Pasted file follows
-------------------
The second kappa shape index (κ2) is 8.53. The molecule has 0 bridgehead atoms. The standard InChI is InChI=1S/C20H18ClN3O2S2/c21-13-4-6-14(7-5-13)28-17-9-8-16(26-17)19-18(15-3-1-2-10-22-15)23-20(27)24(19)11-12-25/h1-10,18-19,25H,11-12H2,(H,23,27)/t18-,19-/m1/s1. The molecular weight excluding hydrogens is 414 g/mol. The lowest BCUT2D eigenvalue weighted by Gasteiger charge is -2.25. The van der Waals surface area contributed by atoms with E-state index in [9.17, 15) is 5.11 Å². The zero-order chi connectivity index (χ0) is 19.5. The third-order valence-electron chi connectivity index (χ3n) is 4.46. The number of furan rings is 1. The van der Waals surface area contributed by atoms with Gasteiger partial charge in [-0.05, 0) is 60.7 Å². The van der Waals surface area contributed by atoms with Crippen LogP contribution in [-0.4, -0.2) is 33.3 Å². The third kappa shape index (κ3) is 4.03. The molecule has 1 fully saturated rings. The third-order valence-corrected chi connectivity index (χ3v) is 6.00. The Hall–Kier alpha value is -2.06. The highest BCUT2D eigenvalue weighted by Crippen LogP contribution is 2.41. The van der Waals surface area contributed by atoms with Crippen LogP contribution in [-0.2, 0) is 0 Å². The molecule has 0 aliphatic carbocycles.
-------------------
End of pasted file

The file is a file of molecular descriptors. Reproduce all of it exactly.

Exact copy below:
The second kappa shape index (κ2) is 8.53. The molecule has 0 bridgehead atoms. The standard InChI is InChI=1S/C20H18ClN3O2S2/c21-13-4-6-14(7-5-13)28-17-9-8-16(26-17)19-18(15-3-1-2-10-22-15)23-20(27)24(19)11-12-25/h1-10,18-19,25H,11-12H2,(H,23,27)/t18-,19-/m1/s1. The molecular weight excluding hydrogens is 414 g/mol. The lowest BCUT2D eigenvalue weighted by Gasteiger charge is -2.25. The van der Waals surface area contributed by atoms with E-state index in [9.17, 15) is 5.11 Å². The zero-order chi connectivity index (χ0) is 19.5. The third-order valence-electron chi connectivity index (χ3n) is 4.46. The number of furan rings is 1. The van der Waals surface area contributed by atoms with Gasteiger partial charge in [-0.05, 0) is 60.7 Å². The van der Waals surface area contributed by atoms with Crippen LogP contribution in [-0.4, -0.2) is 33.3 Å². The third kappa shape index (κ3) is 4.03. The molecule has 1 fully saturated rings. The third-order valence-corrected chi connectivity index (χ3v) is 6.00. The Hall–Kier alpha value is -2.06. The highest BCUT2D eigenvalue weighted by Crippen LogP contribution is 2.41. The van der Waals surface area contributed by atoms with Crippen LogP contribution in [-0.2, 0) is 0 Å². The molecule has 0 aliphatic carbocycles.